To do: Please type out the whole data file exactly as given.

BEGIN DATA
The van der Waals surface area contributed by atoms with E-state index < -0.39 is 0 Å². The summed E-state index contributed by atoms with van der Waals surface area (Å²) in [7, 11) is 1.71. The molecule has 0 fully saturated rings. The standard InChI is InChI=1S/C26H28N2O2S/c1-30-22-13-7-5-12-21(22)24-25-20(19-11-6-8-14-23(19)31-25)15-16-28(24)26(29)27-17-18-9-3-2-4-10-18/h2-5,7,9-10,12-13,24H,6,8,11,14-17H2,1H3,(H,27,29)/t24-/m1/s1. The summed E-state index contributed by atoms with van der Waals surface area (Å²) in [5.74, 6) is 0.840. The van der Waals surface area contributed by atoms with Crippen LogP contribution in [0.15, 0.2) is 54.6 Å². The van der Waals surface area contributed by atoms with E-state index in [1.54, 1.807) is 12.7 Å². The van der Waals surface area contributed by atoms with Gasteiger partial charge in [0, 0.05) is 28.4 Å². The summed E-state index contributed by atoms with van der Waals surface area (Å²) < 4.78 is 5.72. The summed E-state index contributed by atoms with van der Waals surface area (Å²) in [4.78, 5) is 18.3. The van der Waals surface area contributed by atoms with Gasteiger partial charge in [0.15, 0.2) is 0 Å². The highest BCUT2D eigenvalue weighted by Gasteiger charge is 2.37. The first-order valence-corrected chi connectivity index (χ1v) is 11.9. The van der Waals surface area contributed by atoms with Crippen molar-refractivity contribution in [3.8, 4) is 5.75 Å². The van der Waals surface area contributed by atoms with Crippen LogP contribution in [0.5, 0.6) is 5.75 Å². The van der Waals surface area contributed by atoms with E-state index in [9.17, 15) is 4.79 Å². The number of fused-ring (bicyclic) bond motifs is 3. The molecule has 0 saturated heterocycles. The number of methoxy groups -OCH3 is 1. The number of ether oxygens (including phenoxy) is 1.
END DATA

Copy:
The van der Waals surface area contributed by atoms with E-state index < -0.39 is 0 Å². The summed E-state index contributed by atoms with van der Waals surface area (Å²) in [7, 11) is 1.71. The molecule has 0 fully saturated rings. The standard InChI is InChI=1S/C26H28N2O2S/c1-30-22-13-7-5-12-21(22)24-25-20(19-11-6-8-14-23(19)31-25)15-16-28(24)26(29)27-17-18-9-3-2-4-10-18/h2-5,7,9-10,12-13,24H,6,8,11,14-17H2,1H3,(H,27,29)/t24-/m1/s1. The summed E-state index contributed by atoms with van der Waals surface area (Å²) in [5.74, 6) is 0.840. The van der Waals surface area contributed by atoms with Crippen LogP contribution in [0.15, 0.2) is 54.6 Å². The van der Waals surface area contributed by atoms with E-state index in [1.54, 1.807) is 12.7 Å². The van der Waals surface area contributed by atoms with Gasteiger partial charge in [0, 0.05) is 28.4 Å². The summed E-state index contributed by atoms with van der Waals surface area (Å²) < 4.78 is 5.72. The summed E-state index contributed by atoms with van der Waals surface area (Å²) in [4.78, 5) is 18.3. The van der Waals surface area contributed by atoms with Gasteiger partial charge in [0.15, 0.2) is 0 Å². The highest BCUT2D eigenvalue weighted by Gasteiger charge is 2.37. The first-order valence-corrected chi connectivity index (χ1v) is 11.9. The van der Waals surface area contributed by atoms with Crippen molar-refractivity contribution in [3.8, 4) is 5.75 Å². The van der Waals surface area contributed by atoms with Crippen LogP contribution in [0.5, 0.6) is 5.75 Å². The van der Waals surface area contributed by atoms with E-state index in [9.17, 15) is 4.79 Å². The number of fused-ring (bicyclic) bond motifs is 3. The molecule has 0 saturated heterocycles. The number of methoxy groups -OCH3 is 1. The number of ether oxygens (including phenoxy) is 1.